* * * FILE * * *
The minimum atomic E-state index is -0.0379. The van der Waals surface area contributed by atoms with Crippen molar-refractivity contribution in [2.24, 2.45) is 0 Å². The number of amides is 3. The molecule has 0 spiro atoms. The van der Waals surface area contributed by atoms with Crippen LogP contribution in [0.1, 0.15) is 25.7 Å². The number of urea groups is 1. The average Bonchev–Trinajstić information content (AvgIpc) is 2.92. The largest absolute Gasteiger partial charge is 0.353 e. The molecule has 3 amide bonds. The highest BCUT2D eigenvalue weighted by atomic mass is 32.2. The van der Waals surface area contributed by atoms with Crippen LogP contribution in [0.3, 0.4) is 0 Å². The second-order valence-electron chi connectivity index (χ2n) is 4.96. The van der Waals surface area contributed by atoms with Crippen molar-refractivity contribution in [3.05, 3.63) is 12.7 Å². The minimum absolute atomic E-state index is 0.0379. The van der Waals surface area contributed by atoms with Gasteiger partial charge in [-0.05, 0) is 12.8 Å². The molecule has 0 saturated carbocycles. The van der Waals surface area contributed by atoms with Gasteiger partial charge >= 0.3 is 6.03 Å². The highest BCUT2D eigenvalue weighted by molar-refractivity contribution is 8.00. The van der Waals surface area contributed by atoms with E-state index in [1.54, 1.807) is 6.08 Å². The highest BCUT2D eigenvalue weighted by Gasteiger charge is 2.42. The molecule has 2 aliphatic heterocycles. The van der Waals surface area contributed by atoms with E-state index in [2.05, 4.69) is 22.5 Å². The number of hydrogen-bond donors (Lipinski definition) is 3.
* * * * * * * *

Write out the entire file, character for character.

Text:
The minimum atomic E-state index is -0.0379. The van der Waals surface area contributed by atoms with Crippen molar-refractivity contribution in [2.24, 2.45) is 0 Å². The number of amides is 3. The molecule has 0 spiro atoms. The van der Waals surface area contributed by atoms with Crippen LogP contribution in [0.1, 0.15) is 25.7 Å². The number of urea groups is 1. The average Bonchev–Trinajstić information content (AvgIpc) is 2.92. The largest absolute Gasteiger partial charge is 0.353 e. The molecule has 3 amide bonds. The highest BCUT2D eigenvalue weighted by atomic mass is 32.2. The van der Waals surface area contributed by atoms with Crippen LogP contribution in [0.3, 0.4) is 0 Å². The second-order valence-electron chi connectivity index (χ2n) is 4.96. The van der Waals surface area contributed by atoms with Crippen molar-refractivity contribution in [3.05, 3.63) is 12.7 Å². The minimum absolute atomic E-state index is 0.0379. The van der Waals surface area contributed by atoms with Gasteiger partial charge in [-0.05, 0) is 12.8 Å². The molecule has 0 saturated carbocycles. The van der Waals surface area contributed by atoms with Gasteiger partial charge >= 0.3 is 6.03 Å². The highest BCUT2D eigenvalue weighted by molar-refractivity contribution is 8.00. The van der Waals surface area contributed by atoms with E-state index in [1.54, 1.807) is 6.08 Å². The highest BCUT2D eigenvalue weighted by Gasteiger charge is 2.42. The molecule has 2 aliphatic heterocycles. The van der Waals surface area contributed by atoms with E-state index in [2.05, 4.69) is 22.5 Å². The number of hydrogen-bond donors (Lipinski definition) is 3.